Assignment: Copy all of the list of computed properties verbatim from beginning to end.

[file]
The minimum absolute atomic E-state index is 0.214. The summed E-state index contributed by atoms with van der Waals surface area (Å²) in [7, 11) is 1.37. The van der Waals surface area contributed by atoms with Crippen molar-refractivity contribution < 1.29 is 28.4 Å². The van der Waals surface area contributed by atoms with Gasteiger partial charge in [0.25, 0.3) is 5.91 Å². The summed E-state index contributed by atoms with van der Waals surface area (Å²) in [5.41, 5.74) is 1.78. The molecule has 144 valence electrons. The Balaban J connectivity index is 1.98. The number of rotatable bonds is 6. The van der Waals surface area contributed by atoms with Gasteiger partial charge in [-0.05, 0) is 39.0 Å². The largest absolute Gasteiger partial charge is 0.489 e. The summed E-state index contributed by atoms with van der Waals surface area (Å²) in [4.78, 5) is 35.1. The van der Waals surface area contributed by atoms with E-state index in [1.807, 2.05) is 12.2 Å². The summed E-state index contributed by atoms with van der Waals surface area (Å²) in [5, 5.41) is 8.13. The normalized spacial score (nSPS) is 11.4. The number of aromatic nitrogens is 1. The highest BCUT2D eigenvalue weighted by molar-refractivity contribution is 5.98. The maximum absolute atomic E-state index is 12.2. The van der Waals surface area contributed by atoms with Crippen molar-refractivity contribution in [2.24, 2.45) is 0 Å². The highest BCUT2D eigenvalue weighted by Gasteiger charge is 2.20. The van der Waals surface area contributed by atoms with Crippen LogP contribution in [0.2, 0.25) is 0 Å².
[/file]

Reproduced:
The minimum absolute atomic E-state index is 0.214. The summed E-state index contributed by atoms with van der Waals surface area (Å²) in [7, 11) is 1.37. The van der Waals surface area contributed by atoms with Crippen molar-refractivity contribution < 1.29 is 28.4 Å². The van der Waals surface area contributed by atoms with Gasteiger partial charge in [0.25, 0.3) is 5.91 Å². The summed E-state index contributed by atoms with van der Waals surface area (Å²) in [5.41, 5.74) is 1.78. The molecule has 144 valence electrons. The Balaban J connectivity index is 1.98. The number of rotatable bonds is 6. The van der Waals surface area contributed by atoms with Gasteiger partial charge in [-0.05, 0) is 39.0 Å². The largest absolute Gasteiger partial charge is 0.489 e. The summed E-state index contributed by atoms with van der Waals surface area (Å²) in [4.78, 5) is 35.1. The van der Waals surface area contributed by atoms with E-state index in [1.807, 2.05) is 12.2 Å². The summed E-state index contributed by atoms with van der Waals surface area (Å²) in [5, 5.41) is 8.13. The normalized spacial score (nSPS) is 11.4. The number of aromatic nitrogens is 1. The highest BCUT2D eigenvalue weighted by molar-refractivity contribution is 5.98. The maximum absolute atomic E-state index is 12.2. The van der Waals surface area contributed by atoms with Crippen molar-refractivity contribution in [2.24, 2.45) is 0 Å². The highest BCUT2D eigenvalue weighted by Gasteiger charge is 2.20. The van der Waals surface area contributed by atoms with Crippen LogP contribution in [0.2, 0.25) is 0 Å².